Chief Sanity Officer? Maybe Ad Age Is Onto Something
CMO, CEO and CSO — chief sanity officer. At first, it seems as though Ad Age’s Simon Dumenco is joking about brands needing chief sanity officers. But maybe he’s onto something. The pace of change is getting crazy for companies, to the point that project managers may want the sanity officer position filled, too.
Hear Dumenco out — yesterday, on the same day that his column published in Ad Age, the Washington Examiner published an article with this headline: “Top Intel Dem Mark Warner Expects Bipartisan Support for Social Media Regulations.”
Maybe brands could expect their social media teams to handle that, or legal, or the CMO alone. But if the CMO is only handling fires, who forms the big picture ideas?
Enter, Dumenco’s idea:
“It's become painfully (stabbingly) clear that many tech companies and ‘disruptive’ startups — and even established companies trying to compete with the newbies — could use a new sort of CCO: a chief consistency officer.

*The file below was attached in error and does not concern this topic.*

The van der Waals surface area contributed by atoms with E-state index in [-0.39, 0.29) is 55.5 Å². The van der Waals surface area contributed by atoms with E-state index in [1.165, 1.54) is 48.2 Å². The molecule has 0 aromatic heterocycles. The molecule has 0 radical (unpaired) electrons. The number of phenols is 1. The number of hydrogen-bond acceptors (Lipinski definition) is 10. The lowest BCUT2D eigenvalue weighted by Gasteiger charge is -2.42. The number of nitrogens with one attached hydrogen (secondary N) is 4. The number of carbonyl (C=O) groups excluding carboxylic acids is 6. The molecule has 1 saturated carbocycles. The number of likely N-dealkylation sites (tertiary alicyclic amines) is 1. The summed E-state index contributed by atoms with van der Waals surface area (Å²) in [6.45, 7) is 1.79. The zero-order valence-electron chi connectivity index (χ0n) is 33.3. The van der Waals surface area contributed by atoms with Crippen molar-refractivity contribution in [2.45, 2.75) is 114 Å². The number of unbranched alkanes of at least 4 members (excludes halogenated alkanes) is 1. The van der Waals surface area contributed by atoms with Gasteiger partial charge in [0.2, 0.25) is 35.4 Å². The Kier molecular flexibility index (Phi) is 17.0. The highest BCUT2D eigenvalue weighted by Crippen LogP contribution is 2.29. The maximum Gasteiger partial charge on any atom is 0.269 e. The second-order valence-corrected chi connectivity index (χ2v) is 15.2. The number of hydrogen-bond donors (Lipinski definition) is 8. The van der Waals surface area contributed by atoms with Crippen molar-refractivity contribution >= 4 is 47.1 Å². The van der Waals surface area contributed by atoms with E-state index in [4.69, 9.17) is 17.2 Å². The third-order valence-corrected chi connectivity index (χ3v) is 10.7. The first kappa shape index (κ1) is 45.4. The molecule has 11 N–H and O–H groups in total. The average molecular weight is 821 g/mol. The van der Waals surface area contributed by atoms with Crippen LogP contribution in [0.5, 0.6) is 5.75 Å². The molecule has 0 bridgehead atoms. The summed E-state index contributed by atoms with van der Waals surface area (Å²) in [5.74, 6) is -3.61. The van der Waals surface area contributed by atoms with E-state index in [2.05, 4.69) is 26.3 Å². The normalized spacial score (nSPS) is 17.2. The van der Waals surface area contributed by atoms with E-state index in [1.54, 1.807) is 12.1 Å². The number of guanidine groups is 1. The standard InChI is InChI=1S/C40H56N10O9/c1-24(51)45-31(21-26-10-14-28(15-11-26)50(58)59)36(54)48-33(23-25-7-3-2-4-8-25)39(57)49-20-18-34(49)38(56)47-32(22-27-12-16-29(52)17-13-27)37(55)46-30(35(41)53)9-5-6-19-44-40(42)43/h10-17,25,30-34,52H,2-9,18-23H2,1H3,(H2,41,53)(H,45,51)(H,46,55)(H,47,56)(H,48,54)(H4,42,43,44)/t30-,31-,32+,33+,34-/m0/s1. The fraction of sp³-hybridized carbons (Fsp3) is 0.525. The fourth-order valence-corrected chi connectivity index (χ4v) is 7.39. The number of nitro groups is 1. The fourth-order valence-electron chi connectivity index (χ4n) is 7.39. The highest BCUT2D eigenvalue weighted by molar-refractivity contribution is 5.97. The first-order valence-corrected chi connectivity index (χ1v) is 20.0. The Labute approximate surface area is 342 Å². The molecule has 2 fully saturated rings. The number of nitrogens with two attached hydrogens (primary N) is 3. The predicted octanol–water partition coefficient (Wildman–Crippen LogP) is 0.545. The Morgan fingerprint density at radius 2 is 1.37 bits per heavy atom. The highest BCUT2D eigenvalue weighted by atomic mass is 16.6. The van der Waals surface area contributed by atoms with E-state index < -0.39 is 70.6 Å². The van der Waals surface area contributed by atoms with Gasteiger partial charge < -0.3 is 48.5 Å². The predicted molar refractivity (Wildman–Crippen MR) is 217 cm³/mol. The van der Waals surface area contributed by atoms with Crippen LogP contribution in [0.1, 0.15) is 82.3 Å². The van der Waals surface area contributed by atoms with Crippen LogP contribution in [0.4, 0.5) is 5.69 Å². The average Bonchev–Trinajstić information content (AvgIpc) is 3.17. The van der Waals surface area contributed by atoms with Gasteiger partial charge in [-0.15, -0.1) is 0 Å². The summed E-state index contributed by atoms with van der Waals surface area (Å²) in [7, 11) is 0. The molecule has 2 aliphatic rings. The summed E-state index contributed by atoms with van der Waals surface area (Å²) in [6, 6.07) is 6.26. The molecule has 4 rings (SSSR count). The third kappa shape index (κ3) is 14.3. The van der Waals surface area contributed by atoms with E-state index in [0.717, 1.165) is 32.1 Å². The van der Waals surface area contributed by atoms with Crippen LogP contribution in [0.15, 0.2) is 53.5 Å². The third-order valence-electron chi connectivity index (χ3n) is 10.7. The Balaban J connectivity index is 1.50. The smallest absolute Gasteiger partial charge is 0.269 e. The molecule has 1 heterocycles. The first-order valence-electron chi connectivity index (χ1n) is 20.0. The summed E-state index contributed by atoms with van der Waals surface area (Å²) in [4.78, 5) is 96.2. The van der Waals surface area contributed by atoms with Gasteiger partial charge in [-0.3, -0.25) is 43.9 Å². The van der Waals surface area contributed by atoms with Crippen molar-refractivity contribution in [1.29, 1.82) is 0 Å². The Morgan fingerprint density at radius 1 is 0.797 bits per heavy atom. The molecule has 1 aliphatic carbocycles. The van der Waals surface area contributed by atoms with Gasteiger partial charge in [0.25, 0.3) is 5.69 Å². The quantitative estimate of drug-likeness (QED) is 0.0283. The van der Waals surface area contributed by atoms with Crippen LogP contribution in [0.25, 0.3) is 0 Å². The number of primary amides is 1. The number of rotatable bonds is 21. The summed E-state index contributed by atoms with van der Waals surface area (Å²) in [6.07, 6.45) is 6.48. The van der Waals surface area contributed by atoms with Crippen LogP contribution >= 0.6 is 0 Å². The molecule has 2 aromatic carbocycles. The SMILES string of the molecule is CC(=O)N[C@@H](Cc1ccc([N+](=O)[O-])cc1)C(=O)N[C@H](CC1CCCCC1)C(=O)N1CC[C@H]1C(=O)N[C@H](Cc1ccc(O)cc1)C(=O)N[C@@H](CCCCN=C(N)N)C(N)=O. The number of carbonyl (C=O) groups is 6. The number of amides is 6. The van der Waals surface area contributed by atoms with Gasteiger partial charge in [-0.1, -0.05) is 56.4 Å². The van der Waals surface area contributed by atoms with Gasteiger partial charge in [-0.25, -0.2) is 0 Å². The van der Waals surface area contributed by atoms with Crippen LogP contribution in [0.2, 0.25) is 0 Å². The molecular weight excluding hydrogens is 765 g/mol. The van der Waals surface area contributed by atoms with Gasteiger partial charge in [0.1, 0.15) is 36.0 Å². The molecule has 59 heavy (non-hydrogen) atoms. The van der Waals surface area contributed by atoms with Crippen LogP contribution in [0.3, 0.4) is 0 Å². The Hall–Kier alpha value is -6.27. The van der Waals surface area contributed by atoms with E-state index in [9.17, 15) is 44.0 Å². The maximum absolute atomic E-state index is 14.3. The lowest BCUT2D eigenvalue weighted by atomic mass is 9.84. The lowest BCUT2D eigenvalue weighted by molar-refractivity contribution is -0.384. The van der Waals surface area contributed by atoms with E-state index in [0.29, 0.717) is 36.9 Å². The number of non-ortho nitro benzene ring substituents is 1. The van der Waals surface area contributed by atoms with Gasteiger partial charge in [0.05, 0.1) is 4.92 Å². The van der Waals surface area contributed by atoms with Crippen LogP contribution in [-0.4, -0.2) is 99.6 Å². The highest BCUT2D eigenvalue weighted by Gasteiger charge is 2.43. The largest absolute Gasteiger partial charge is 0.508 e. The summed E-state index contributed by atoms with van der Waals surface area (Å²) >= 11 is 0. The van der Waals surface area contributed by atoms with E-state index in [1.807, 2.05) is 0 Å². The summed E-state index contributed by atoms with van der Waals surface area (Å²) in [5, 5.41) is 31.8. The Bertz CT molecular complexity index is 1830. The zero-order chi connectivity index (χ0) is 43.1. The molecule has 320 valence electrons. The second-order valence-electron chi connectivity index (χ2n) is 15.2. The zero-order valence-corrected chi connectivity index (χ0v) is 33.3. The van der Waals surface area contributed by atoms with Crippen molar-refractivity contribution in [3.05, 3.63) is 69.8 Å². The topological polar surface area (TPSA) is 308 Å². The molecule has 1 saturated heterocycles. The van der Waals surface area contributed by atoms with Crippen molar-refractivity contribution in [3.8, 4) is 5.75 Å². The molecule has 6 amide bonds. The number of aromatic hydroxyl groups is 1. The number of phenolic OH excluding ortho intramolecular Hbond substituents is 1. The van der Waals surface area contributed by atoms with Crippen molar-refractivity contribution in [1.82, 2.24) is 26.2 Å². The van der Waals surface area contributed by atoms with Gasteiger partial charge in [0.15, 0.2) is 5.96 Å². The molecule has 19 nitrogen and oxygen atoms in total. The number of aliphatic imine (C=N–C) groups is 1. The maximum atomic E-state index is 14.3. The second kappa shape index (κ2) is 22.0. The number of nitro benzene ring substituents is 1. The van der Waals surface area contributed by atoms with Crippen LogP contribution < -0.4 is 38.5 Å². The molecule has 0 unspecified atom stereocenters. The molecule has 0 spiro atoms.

“If that's too subtle and/or too suggestive of other CCOs who might already be on board, how about a CDJCAO (chief don't-jerk-customers-around officer). Or a CLNDUCNO (chief let's-not-drive-users-completely-nuts officer). Or maybe let's keep it super direct: CSO (chief sanity officer).”
Ah. So Dumenco’s onto something else here. The pace of change is disrupting customers’ lives, too.
So maybe the CSO’s job would be to smooth out the bumps for customers and keep the customer experience seamless? Dumenco points out Snapchat sure could’ve used one for its redesign that cost it 3 million active users.
The "Media Guy" columnist further makes examples of Tesla, MoviePass and, no surprise, Facebook. (We covered how Facebook COO Sheryl Sandberg famously said the social media platform could handle its own video metrics oversight — until advertiser outcry changed that tune. Now there’s the data controversy spurring change and there may be more to come from Congress.)
And while Dumenco’s right that change is necessary, failures happen and chaos can result, he doesn’t think the confusion should. (Just think of the process surrounding adding in a martech tool, alone.) For the sake of customers, give them a good experience and don’t make them hate you and become a statistic (“churn”). Hire a CSO, he says:
“Somebody has to argue for consistency.
“Somebody has to advocate for what consumers actually want.
“And somebody has to truly grasp the perilously fine line between iterating and irritating.
“CSO: When can you start?”
Do you think he’s right? Or do you think existing positions cover that? What do you think, marketers? Do you need a CSO?
Please respond in the comments section below.
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